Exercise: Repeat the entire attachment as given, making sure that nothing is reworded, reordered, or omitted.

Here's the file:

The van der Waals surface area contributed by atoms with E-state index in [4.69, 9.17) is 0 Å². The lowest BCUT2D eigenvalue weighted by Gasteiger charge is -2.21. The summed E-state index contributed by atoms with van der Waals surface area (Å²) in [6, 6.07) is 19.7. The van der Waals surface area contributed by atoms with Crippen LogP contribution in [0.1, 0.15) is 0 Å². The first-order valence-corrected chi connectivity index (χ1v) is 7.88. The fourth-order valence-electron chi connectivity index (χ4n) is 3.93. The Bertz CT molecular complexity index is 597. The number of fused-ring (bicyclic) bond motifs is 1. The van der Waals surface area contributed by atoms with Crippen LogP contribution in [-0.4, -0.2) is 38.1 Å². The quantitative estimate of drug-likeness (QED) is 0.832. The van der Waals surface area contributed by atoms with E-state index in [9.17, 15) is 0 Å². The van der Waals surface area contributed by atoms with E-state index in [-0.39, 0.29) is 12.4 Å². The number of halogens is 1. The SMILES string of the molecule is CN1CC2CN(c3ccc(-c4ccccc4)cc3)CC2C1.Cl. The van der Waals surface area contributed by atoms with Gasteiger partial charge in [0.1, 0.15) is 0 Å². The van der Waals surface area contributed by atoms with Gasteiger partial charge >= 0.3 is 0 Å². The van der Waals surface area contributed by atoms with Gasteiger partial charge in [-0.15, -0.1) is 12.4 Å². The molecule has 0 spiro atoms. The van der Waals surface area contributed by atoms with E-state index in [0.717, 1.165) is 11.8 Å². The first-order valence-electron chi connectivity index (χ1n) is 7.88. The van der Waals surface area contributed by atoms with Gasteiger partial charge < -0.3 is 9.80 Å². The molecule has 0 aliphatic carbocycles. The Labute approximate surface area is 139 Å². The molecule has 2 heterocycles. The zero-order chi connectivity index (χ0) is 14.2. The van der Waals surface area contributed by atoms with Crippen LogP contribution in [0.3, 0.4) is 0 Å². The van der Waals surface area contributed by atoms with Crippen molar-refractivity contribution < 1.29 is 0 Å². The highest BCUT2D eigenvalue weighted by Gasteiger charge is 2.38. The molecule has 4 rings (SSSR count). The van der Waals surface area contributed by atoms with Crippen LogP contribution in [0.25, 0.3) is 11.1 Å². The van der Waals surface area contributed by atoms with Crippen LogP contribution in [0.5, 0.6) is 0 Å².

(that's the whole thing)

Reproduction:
The van der Waals surface area contributed by atoms with E-state index in [4.69, 9.17) is 0 Å². The lowest BCUT2D eigenvalue weighted by Gasteiger charge is -2.21. The summed E-state index contributed by atoms with van der Waals surface area (Å²) in [6, 6.07) is 19.7. The van der Waals surface area contributed by atoms with Crippen LogP contribution in [0.1, 0.15) is 0 Å². The first-order valence-corrected chi connectivity index (χ1v) is 7.88. The fourth-order valence-electron chi connectivity index (χ4n) is 3.93. The Bertz CT molecular complexity index is 597. The number of fused-ring (bicyclic) bond motifs is 1. The van der Waals surface area contributed by atoms with Crippen LogP contribution in [-0.4, -0.2) is 38.1 Å². The quantitative estimate of drug-likeness (QED) is 0.832. The van der Waals surface area contributed by atoms with E-state index in [9.17, 15) is 0 Å². The van der Waals surface area contributed by atoms with E-state index in [-0.39, 0.29) is 12.4 Å². The number of halogens is 1. The SMILES string of the molecule is CN1CC2CN(c3ccc(-c4ccccc4)cc3)CC2C1.Cl. The van der Waals surface area contributed by atoms with Gasteiger partial charge in [0.1, 0.15) is 0 Å². The van der Waals surface area contributed by atoms with Gasteiger partial charge >= 0.3 is 0 Å². The van der Waals surface area contributed by atoms with Gasteiger partial charge in [-0.15, -0.1) is 12.4 Å². The molecule has 0 spiro atoms. The van der Waals surface area contributed by atoms with E-state index in [0.717, 1.165) is 11.8 Å². The first-order valence-electron chi connectivity index (χ1n) is 7.88. The van der Waals surface area contributed by atoms with Gasteiger partial charge < -0.3 is 9.80 Å². The molecule has 0 aliphatic carbocycles. The Labute approximate surface area is 139 Å². The molecule has 2 heterocycles. The zero-order chi connectivity index (χ0) is 14.2. The van der Waals surface area contributed by atoms with Crippen LogP contribution in [0.3, 0.4) is 0 Å². The van der Waals surface area contributed by atoms with Crippen molar-refractivity contribution < 1.29 is 0 Å². The highest BCUT2D eigenvalue weighted by Gasteiger charge is 2.38. The molecule has 4 rings (SSSR count). The van der Waals surface area contributed by atoms with Crippen LogP contribution in [0.25, 0.3) is 11.1 Å². The van der Waals surface area contributed by atoms with Crippen LogP contribution in [0.5, 0.6) is 0 Å².